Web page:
The Psychology of Reunions
This summer my wife, Nan, and I attended our 50th high school reunion. As a practicing clinical, forensic psychologist for 40 years, I wondered if much had been written or studied about the psychology of reunions. I was surprised to find nothing in professional journals, but a number of articles in newspaper and magazines, like Psychology Today, have been published.
My wife of 44 years graduated with me in 1965, in the same class of over 400 students from a suburban high school in Milwaukee, Wisconsin. Nan and I traveled from Arizona to celebrate this significant marker in our lives.
Nan grew up in that neighborhood and established many friendships. She was involved in a number of school activities. She worked hard academically and strove to expand and enrich her social network. True to form, she is part of the reunion committee.
In contrast, I was most definitely not a member of the “in crowd” then—or a member of any other group for that matter. Coming to that school my freshman year from the “inner city,” I felt out of place. My dad begged me for years to engage in school but, like most teens, I felt he just didn’t understand.
I also did not distinguish myself academically, as I did the bare minimum to just get by. I had “adolescent myopia,” as I like to call it in many of my teenage patients: I could not envision the future. I could see about as far ahead as the coming weekend those days. Understandably, Nan and I did not date in high school.
Contemplating a reunion is like a time warp. We are reminded of our adolescent vulnerabilities—our fears and the then ever-present self-consciousness. It brings us back to that awkward phase (for many of us) which is recalled more favorably by some than others. Those early emotions are indelible; they stay with us for a long time—perhaps forever. Not surprisingly, what little research exists seems to indicate that those alumni who generally had a positive experience in high school are more likely to attend a class reunion—especially an earlier one.
Reunions promote self-reflection. We ponder where we have been versus where we are now. As we look in the mirror, day after day, over the years we fail to appreciate the inevitable changes that have occurred and are occurring. (I keep telling Nan we have to look for younger friends.) However, by attending a later reunion (40th or later) the comparisons can be gratifying—or frightening.
For some, coming to a reunion means dieting, shopping, and getting a makeover. The experience, though, should be less about comparisons and more about connecting.
According to an article in the Chicago Tribune in 2011, every reunion has its distinct personality:
The 10th reunion is the least well-attended and is probably the most pretentious.
The 20th reunion is the best-attended. Attendees are becoming diversified in their lives and are much less superficial than the decade before.
In the 30th reunion grads’ lives are quite varied due to divorce, remarriage, kids of all ages, and job changes. Attendees are more confident and thus fewer bring their spouses. (I recommend if the husband/spouse is unlikely to know anyone, don’t bring him; wives, on the other hand, tend to do just fine in this situation.)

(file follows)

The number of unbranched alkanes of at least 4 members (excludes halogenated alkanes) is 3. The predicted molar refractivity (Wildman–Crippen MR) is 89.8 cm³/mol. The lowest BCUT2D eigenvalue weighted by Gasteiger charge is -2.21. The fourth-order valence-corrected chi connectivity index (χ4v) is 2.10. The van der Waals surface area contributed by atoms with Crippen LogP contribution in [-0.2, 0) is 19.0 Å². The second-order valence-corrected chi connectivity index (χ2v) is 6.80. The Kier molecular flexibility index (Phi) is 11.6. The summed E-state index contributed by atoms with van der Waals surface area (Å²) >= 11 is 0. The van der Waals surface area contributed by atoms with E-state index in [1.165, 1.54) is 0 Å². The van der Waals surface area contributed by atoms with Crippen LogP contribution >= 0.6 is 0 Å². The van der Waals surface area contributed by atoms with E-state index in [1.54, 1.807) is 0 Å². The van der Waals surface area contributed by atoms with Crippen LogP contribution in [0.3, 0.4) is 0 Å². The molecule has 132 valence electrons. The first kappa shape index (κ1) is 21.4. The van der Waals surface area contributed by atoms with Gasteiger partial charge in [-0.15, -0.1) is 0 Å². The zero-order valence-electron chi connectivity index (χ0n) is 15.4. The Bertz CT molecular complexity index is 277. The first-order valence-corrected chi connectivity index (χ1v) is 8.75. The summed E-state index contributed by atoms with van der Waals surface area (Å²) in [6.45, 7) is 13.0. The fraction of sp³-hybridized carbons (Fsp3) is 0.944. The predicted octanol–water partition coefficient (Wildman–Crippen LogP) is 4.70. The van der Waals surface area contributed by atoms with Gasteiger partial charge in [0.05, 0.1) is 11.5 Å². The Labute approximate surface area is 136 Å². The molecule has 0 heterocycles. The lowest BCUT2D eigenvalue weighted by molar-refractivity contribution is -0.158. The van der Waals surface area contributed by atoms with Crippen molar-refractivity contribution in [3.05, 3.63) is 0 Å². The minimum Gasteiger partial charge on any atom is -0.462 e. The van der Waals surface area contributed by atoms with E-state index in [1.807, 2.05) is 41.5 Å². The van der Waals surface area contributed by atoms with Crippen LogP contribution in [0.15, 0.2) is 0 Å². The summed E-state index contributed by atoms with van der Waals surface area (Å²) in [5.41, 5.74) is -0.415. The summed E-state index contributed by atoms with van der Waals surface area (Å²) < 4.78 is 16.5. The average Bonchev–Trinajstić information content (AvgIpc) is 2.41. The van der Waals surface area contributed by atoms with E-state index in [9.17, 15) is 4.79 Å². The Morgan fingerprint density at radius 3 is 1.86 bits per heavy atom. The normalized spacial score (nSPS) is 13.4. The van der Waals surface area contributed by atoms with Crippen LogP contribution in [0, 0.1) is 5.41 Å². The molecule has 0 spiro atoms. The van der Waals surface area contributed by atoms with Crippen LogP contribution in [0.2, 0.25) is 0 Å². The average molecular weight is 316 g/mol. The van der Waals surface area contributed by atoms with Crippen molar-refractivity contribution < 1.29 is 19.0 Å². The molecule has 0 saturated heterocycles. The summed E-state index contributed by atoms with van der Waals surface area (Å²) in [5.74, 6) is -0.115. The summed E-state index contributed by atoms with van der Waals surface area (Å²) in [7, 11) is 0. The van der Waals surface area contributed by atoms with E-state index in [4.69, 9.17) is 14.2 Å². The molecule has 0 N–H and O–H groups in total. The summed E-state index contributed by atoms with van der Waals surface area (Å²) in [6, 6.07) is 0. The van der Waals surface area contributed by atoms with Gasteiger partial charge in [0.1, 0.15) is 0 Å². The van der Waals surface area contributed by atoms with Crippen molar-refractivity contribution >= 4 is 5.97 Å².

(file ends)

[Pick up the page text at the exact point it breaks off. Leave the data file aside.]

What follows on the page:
By the 40th reunion the lives of the attendees become more similar, as they begin to confront the passing of “middle age” into “old age,” face illness, and are dealing with retirement.
The 50th—the “golden” reunion—is the second-best attended reunion. Nostalgia is very important. Most of the past pretense is gone.
Beyond the 50th, attendance at reunions tends to be much smaller. Those who do attend are glad to be out of the house—especially if their children let them drive the car.
Erik Erikson, a highly acclaimed psychoanalyst and a disciple of Anna Freud (Sigmund’s daughter) wrote a very popular book in 1950, Childhood and Society. A chapter in that book is entitled “Eight Stages of Man.” This chapter was particularly well-accepted, as Erikson extended (Sigmund) Freud’s psycho-sexual developmental theory from adolescence (where development ended as far as Freud was concerned) through the elderly adult. This psycho-social developmental continuum, I believe, is relevant to the psychology of reunions:
Intimacy versus Isolation-
According to Erikson, between the ages of 18 and about 35 the young adult seeks committed loving relationships. Marriage and children are important. Love and intimacy are the goals. Isolation occurs if these goals cannot be attained. This is a major issue for individuals attending their 20th reunion.
Generativity versus Stagnation-
From about age 35 to 60 we are focused on our careers, maintaining our relationships, and becoming involved in community affairs. The objective at this stage, per Erikson, is productivity and caring. If we fail in this regard, we become stagnant and unproductive. Grads attending their 30th and particularly their 40th reunions will be dealing with these concerns.
Integrity versus Despair-
From age 65 on we slow down, retire, and contemplate: “Did we love? Did we live? and Did we matter?” The objective here is to be able to secure wisdom and integrity, as we approach our “final chapter.” People attending their 50th reunion and beyond are most certainly dealing with these concepts.
The general consensus regarding reunions, it appears, is that we are more alike than different. We should attend, relax, connect, and have a good time.